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Open Access Highly Accessed Research article

Does place of residence affect risk of suicide? a spatial epidemiologic investigation in Kentucky from 1999 to 2008

Daniel M Saman1, Sabrina Walsh1, Anna Borówko2 and Agricola Odoi3*

Author Affiliations

1 Department of Epidemiology, College of Public Health, University of Kentucky, Lexington, Kentucky, USA

2 Department of Health Services Management, College of Public Health, University of Kentucky, Lexington, Kentucky, USA

3 Department of Biomedical & Diagnostic Sciences, College of Veterinary Medicine, University of Tennessee, Knoxville, Tennessee, USA

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BMC Public Health 2012, 12:108  doi:10.1186/1471-2458-12-108

The electronic version of this article is the complete one and can be found online at: http://www.biomedcentral.com/1471-2458/12/108


Received:18 October 2011
Accepted:8 February 2012
Published:8 February 2012

© 2012 Saman et al; licensee BioMed Central Ltd.

This is an Open Access article distributed under the terms of the Creative Commons Attribution License (http://creativecommons.org/licenses/by/2.0), which permits unrestricted use, distribution, and reproduction in any medium, provided the original work is properly cited.

Abstract

Background

Approximately 32,000 people take their own lives every year in the United States. In Kentucky, suicide mortality rates have been steadily increasing since 1999. Few studies in the United States have assessed spatial clustering of suicides. The purpose of this study was to identify high-risk clusters of suicide at the county level in Kentucky and assess the characteristics of those suicide cases within the clusters.

Methods

A spatial epidemiological study was undertaken using suicide data for the period January 1, 1999 to December 31, 2008, obtained from the Kentucky Office of Vital Statistics. Descriptive analyses using Pearson's chi-square test and t-test were performed to determine whether differences existed in age, marital status, year, season, and suicide method between males and females, and between cases inside and outside high-risk spatial clusters. Annual age-adjusted cumulative incidence rates were also calculated. Suicide incidence rates were spatially smoothed using the Spatial Empirical Bayesian technique. Kulldorff's spatial scan statistic was applied on all suicide cases at the county level to identify counties with the highest risks of suicide. Temporal cluster analysis was also performed.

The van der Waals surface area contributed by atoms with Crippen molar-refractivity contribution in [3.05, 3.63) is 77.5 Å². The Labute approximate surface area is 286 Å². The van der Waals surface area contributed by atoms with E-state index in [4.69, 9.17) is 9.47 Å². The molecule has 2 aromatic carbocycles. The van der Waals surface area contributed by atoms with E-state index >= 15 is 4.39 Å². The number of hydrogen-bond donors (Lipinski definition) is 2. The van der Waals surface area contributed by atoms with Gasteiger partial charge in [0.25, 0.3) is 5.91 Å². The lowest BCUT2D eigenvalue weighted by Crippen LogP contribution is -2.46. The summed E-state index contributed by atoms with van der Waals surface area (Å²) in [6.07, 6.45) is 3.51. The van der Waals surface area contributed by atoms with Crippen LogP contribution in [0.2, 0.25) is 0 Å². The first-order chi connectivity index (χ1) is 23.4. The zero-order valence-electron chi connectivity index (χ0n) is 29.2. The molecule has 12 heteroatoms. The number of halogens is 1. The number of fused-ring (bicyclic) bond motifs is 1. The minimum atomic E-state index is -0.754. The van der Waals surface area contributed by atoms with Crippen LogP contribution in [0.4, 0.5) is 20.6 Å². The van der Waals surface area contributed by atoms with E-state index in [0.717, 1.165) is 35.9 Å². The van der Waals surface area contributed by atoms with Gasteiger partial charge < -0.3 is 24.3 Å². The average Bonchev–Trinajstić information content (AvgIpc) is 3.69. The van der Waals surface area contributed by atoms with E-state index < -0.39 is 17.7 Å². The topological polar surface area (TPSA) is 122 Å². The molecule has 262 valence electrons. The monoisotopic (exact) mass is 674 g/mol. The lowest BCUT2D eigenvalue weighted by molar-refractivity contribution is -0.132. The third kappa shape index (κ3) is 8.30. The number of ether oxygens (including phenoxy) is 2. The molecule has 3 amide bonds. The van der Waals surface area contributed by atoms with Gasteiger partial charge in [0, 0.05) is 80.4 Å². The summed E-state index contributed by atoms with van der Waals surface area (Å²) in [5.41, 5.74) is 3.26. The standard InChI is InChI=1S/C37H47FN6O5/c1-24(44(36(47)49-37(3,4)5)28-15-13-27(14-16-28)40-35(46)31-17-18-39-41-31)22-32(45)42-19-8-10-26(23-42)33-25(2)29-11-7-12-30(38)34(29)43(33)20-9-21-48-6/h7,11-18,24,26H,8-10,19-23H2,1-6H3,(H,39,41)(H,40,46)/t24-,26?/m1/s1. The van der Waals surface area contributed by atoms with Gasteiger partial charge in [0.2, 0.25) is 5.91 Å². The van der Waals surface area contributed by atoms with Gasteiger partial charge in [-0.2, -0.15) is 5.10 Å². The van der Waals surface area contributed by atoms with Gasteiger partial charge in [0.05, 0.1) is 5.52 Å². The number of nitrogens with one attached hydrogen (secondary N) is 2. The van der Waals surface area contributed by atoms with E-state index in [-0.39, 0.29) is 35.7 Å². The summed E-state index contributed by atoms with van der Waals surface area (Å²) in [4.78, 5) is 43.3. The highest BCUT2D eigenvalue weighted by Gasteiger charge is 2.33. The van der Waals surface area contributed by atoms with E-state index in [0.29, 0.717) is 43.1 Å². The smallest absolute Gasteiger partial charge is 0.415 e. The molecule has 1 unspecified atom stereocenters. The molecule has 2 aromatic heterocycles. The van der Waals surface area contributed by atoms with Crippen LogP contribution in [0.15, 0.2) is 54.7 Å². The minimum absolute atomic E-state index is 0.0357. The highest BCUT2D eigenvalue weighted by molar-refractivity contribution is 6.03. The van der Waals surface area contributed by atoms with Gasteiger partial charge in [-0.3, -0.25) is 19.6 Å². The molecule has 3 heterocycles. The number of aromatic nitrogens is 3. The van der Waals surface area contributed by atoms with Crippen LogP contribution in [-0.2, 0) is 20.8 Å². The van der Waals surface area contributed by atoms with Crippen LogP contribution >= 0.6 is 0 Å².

Results

There were a total of 5,551 suicide cases in Kentucky from 1999 to 2008, of which 5,237 (94%) were included in our analyses. The majority of suicide cases were males (82%). The average age of suicide victims was 45.4 years. Two statistically significant (p < 0.05) high-risk spatial clusters, involving 15 counties, were detected. The county level cumulative incidence rate in the most likely high-risk cluster ranged from 12.4 to 21.6 suicides per 100,000 persons. The counties inside both high-risk clusters had relative risks ranging from 1.24 to 1.38.

Conclusions

Statistically significant high-risk spatial clusters of suicide were detected at the county level. This study may be useful for guiding future research and intervention efforts. Future studies will need to focus on these high-risk clusters to investigate reasons for these occurrences.

Background

Between 2000 and 2007, there were 256,085 deaths in the United States (US) attributed to suicide. Approximately 32,000 people take their own lives every year in the US [1]. In 2009, suicide was the tenth leading cause of death for all ages, the second leading cause of death among 25-34-year olds, and the third leading cause of death among 15-24-year olds [1]. Firearms, suffocation, and poisoning are the most common methods of suicide; however, men and women differ in the methods used. In the same year, firearms were the most commonly used methods of suicide among males, while poisoning was the most commonly used mechanism in females. Males died by suicide at nearly four times the rate of females and represented 78.8% of all US suicides. During their lifetime though, women attempt suicide about two to three times as often as men [1].